Two twins and their mother keep the antique love alive
Story and photos by Tilly Dillehay
These two ladies are sitting across from me at a table in Starbucks. They each have husbands and grown children of their own, yet here they are, chattering about their shared projects, finishing each other’s sentences. They’re twin sisters, two of the three members of an antique dealership on wheels: Tulip Grove Farm.
The third member of the group? Their mother.
Claudine Williamson and her two daughters, Dianne Clark and Marianne Jordan, are partners and hobbyists together. They go hunting for the antiques, they pull the trailer that holds the antiques, and they carry the antiques to various barn sales and flea markets in Middle Tennessee. And they do it all together.
“It’s about a business,” said Dianne, who has been a resident of Lebanon for the last 30 years. “But it’s really about family and spending time together. We love to go on trips and hook the trailer up… we love spending time together and building memories.”
All three of their husbands also pitch in, with things like hitching and hauling the trailer, setting up for sales, and allowing their home turf to be encroached on by antiques waiting to be sold.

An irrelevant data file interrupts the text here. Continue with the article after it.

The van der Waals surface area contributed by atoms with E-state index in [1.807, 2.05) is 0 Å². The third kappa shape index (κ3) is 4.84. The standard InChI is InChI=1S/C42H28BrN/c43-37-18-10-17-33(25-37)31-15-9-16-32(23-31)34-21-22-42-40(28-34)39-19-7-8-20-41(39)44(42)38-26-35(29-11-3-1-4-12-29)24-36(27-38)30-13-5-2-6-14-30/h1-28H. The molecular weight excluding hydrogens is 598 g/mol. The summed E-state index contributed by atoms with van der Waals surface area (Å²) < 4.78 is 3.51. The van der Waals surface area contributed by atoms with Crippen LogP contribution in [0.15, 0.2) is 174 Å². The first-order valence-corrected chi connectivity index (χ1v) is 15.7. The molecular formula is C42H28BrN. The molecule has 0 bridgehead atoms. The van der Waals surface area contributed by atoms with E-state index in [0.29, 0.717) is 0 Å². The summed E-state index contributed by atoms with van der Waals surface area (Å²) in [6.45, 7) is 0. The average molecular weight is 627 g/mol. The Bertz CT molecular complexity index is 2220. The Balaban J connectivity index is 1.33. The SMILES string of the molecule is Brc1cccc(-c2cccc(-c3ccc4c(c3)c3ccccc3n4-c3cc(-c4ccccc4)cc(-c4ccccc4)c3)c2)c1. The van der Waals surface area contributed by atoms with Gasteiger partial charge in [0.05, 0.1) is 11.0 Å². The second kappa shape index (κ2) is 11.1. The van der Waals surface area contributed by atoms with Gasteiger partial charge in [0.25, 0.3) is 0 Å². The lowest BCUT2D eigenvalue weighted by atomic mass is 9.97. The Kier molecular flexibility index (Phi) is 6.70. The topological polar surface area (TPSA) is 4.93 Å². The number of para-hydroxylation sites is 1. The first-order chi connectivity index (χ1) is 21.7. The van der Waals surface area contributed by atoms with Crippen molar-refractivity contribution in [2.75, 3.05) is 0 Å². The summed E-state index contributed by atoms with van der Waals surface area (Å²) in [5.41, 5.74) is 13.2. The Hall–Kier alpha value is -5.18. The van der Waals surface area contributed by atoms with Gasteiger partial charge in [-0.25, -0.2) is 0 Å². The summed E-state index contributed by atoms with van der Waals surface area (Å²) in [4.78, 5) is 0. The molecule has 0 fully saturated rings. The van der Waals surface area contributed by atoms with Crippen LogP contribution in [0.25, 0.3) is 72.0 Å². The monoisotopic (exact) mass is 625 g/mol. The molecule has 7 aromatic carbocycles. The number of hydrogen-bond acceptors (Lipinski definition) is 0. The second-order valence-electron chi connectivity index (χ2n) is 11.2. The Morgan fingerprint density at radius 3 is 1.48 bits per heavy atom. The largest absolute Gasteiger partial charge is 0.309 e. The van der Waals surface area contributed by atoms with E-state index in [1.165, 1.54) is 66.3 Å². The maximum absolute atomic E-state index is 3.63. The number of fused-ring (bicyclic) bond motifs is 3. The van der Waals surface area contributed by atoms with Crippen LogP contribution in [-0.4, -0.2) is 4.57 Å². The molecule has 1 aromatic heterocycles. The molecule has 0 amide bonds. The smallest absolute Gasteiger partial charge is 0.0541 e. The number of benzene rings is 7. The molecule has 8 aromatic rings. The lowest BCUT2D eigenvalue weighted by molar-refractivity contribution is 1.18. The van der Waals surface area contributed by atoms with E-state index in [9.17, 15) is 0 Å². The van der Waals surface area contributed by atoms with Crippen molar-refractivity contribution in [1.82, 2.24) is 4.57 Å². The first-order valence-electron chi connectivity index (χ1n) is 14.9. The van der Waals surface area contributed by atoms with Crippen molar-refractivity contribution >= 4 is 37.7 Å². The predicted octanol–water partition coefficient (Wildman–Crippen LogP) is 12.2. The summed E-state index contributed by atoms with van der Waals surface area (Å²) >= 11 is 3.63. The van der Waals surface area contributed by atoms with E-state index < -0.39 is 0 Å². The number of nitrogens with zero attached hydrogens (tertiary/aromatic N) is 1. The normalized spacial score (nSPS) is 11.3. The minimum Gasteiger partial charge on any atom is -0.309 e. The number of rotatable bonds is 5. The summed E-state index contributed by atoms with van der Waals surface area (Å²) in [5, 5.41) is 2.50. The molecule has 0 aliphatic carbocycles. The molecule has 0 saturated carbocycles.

“Our husbands could probably have us committed for all this,” laughed Dianne, “but they’re really so supportive.”
In the Tulip Grove Farm booth at any given sale, you’ll find a sweet setup that represents the various tastes of each of the three ladies.
“Mom loves primitive antiques,” said Dianne. “Anything wood ladders, bowls, silver. I love white, painted, chippy, rusty pieces. Marianne tends to be more architectural, likes vintage maps, old farm pieces, more midcentury modern.”
So you’ll be able to find everything from an assortment of handmade signs with rusty letters spelling out words like “FARMHOUSE,” “BAKERY,” or “PANTRY,” to bell jars arranged over one-of-a-kind china, to old iron hangers and tin cake stands. Nothing is exorbitantly priced, but all of it has a distinct and recognizable Tulip Grove Farm flavor.